Feeds

WTF worm makes Twitterers declare goat lust

You want my brother, he's much bigger

5 things you didn’t know about cloud backup

Another malicious worm hit Twitter over the weekend, days after the micro-blogging site reached near-meltdown from a technically similar attack.

This time around the danger came from clicking links contained in micro-blogging messages beginning "WTF [URL]". Last week's more serious onMouseOver problem struck when users moved their mouse cursor over an infected tweet. These messages contained hidden JavaScript code that exploited a cross-site scripting problem - in the case of the WTF worm a CSRF (cross-site request forgery) technique is in play.

The miscreants behind the latest assault set up an attack page that exploited a CSRF vulnerability in Twitter so that victims who clicked on a link posted a crude message about their supposed fondness for sex with goats, as explained in a blog post by Sophos here.

Victims included celebrity blogger Robert Scoble, but far fewer people were affected than by the much bigger onMouseOver hack.

Twitter responded to the latest attack by disabling the link and, by late on Sunday, fixing the exploit that spawned the worm. The micro-blogging service is in the process of mopping up the remaining mess by purging the dodgy tweets from infected accounts, as explained in an update on Twitter's status page here. ®

Secure remote control for conventional and virtual desktops

More from The Register

next story
Ice cream headache as black hat hacks sack Dairy Queen
I scream, you scream, we all scream 'DATA BREACH'!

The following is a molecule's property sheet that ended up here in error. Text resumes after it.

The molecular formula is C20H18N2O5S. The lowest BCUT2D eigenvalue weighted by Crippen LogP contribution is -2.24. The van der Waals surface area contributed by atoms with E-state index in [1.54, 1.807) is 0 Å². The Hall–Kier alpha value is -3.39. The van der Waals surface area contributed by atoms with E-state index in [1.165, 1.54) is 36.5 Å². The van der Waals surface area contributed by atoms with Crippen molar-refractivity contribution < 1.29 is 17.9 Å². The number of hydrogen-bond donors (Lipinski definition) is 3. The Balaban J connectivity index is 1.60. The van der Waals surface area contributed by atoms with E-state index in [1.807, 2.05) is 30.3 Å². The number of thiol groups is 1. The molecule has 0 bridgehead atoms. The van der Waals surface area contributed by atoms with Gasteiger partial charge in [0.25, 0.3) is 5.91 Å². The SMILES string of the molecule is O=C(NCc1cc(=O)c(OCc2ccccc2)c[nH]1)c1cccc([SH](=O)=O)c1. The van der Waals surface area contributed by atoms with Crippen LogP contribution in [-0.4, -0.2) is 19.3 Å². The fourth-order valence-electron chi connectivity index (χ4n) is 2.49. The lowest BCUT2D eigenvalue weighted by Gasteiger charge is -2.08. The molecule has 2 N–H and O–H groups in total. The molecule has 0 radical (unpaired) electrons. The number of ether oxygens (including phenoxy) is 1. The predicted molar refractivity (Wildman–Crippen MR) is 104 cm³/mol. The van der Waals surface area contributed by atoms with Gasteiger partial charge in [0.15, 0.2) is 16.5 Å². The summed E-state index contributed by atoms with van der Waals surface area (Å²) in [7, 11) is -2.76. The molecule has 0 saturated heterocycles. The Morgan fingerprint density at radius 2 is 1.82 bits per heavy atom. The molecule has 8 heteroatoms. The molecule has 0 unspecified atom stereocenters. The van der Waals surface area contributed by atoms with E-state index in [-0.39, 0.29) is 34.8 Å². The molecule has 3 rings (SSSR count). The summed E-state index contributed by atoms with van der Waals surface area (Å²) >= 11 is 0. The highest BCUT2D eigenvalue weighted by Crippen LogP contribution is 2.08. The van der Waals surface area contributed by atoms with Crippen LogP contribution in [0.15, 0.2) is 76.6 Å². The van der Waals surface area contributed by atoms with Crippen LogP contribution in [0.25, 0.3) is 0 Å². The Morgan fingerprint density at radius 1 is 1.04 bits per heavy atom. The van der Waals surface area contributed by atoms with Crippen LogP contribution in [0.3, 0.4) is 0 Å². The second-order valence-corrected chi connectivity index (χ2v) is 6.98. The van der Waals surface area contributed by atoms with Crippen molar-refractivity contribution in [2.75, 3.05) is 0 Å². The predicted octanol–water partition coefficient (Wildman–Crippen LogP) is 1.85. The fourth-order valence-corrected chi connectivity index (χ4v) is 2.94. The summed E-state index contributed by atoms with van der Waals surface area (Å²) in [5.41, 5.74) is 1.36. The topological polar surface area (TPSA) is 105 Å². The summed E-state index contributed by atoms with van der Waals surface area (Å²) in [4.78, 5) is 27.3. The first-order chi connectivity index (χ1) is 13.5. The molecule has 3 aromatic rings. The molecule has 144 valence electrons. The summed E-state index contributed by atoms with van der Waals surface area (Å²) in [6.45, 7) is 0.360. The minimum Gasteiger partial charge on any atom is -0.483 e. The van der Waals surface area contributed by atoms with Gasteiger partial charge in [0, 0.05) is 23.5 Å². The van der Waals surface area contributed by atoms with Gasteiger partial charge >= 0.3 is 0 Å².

Goog says patch⁵⁰ your Chrome
64-bit browser loads cat vids FIFTEEN PERCENT faster!
JLaw, Kate Upton exposed in celeb nude pics hack
100 women victimised as Apple iCloud accounts reportedly popped
NIST to sysadmins: clean up your SSH mess
Too many keys, too badly managed
Scratched PC-dispatch patch patched, hatched in batch rematch
Windows security update fixed after triggering blue screens (and screams) of death
Researchers camouflage haxxor traps with fake application traffic
Honeypots sweetened to resemble actual workloads, complete with 'secure' logins
Attack flogged through shiny-clicky social media buttons
66,000 users popped by malicious Flash fudging add-on
New Snowden leak: How NSA shared 850-billion-plus metadata records
'Federated search' spaffed info all over Five Eyes chums
Three quarters of South Korea popped in online gaming raids
Records used to plunder game items, sold off to low lifes
Oz fed police in PDF redaction SNAFU
Give us your metadata, we'll publish your data
prev story

Whitepapers

Endpoint data privacy in the cloud is easier than you think
Innovations in encryption and storage resolve issues of data privacy and key requirements for companies to look for in a solution.
Implementing global e-invoicing with guaranteed legal certainty
Explaining the role local tax compliance plays in successful supply chain management and e-business and how leading global brands are addressing this.
Advanced data protection for your virtualized environments
Find a natural fit for optimizing protection for the often resource-constrained data protection process found in virtual environments.
Boost IT visibility and business value
How building a great service catalog relieves pressure points and demonstrates the value of IT service management.
Next gen security for virtualised datacentres
Legacy security solutions are inefficient due to the architectural differences between physical and virtual environments.